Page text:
Three lawmakers are urging protections for contract workers who serve the Capitol in food service, custodial and other roles from burdens the coronavirus epidemic may pose, as Congress takes steps to protect themselves and their salaried staff.
Democratic Sens. Mark Warner of Virginia, Sherrod Brown of Ohio and Richard J. Durbin of Illinois wrote to the Senate Rules and Administration and the House Administration committees to ask them to consider the impact of changes to congressional operations for the contract workers and policies that could be implemented to prevent the spread of COVID-19.
“Given the Legislative Branch’s extensive reliance on contract workers for a range of functions, including food service and janitorial work, we write to urge that you attempt to address the potential financial hardship for these workers if they have to self-quarantine due to COVID-19 or in the event the Congress adjourns for a prolonged state work period as a social distancing measure,” wrote the lawmakers.
Warner, Brown and Durbin wrote that the contract workers may not be able to follow basic public health recommendations like staying home when ill, working remotely and seeking medical care if infected, because of financial hardship from lost wages or high health care costs.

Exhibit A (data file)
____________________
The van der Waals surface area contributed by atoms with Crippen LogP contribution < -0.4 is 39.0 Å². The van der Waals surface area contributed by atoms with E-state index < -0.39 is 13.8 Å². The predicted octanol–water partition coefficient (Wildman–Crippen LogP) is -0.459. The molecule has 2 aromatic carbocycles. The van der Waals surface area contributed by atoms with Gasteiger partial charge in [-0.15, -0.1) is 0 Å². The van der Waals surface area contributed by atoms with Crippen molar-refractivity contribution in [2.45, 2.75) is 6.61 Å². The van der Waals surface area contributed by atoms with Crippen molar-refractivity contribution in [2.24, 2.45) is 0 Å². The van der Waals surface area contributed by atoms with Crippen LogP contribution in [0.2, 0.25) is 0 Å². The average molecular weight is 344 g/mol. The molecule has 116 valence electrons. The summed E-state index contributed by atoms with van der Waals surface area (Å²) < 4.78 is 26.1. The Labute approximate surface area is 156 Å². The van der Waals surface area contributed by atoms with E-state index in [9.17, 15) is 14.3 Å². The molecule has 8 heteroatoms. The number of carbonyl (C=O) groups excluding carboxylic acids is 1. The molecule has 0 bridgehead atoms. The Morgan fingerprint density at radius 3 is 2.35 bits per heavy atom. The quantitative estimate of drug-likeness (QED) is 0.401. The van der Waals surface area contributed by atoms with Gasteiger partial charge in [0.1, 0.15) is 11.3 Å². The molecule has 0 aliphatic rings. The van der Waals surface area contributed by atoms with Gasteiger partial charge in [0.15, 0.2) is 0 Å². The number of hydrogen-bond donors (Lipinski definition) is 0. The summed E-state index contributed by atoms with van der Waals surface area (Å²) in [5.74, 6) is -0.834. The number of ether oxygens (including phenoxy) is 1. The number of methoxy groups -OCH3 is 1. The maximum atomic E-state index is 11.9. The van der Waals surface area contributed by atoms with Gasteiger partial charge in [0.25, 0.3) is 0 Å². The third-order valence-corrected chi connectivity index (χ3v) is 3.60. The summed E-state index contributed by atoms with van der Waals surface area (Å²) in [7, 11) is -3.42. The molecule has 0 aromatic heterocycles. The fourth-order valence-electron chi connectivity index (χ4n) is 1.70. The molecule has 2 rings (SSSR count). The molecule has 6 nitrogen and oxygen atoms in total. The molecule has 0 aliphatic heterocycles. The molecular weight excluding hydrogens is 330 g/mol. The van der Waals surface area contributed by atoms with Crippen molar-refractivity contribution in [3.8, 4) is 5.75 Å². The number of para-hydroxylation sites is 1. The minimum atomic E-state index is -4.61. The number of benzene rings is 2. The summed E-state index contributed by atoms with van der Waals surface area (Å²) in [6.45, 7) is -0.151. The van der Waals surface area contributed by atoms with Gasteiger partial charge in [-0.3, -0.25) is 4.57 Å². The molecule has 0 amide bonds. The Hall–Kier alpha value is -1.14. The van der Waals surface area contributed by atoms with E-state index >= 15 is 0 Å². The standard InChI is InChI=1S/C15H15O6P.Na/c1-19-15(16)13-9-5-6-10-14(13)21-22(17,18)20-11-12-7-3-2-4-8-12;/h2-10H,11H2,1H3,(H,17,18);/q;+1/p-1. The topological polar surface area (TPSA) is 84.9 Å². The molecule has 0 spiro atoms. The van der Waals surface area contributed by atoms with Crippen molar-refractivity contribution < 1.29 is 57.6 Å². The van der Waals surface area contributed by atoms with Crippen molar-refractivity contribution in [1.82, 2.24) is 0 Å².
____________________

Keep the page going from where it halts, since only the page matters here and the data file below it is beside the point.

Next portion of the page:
“We strongly urge that you attempt to address the potential financial hardship for Congress’ support workforce if they have to self-quarantine during this time or have their work schedules unexpectedly disrupted as the result of changes to congressional operations,” they wrote. “In order to limit the spread of COVID-19, Congress must lead by example by committing that economic uncertainty will not deter these dedicated public servants from following public health guidance during the response.”
As the legislative schedule teetered on uncertainty Thursday, some Senate food service workers voiced concerns to CQ Roll Call about the risks of being in close interaction with people, food and cash all day amid the health crisis. They weighed the risks against the potential for lost wages if their shifts were to be cut.
The senators praised the Architect of the Capitol decision to direct contractors to provide paid administrative leave to any worker who has been confirmed to have COVID-19. But that could pose a challenge because testing remains limited, and even ill and symptomatic individuals have been denied tests across the country.
“We believe more expansive accommodations must be established to protect the public health and ensure workers don’t experience significant financial hardship in the wake of guidance from public health authorities,” the senators wrote.
Contract workers operate in every corner of the Capitol complex, which hosts 3 million to 5 million visitors each year. Approximately 60 percent of those visitors come to the Capitol complex between March and July.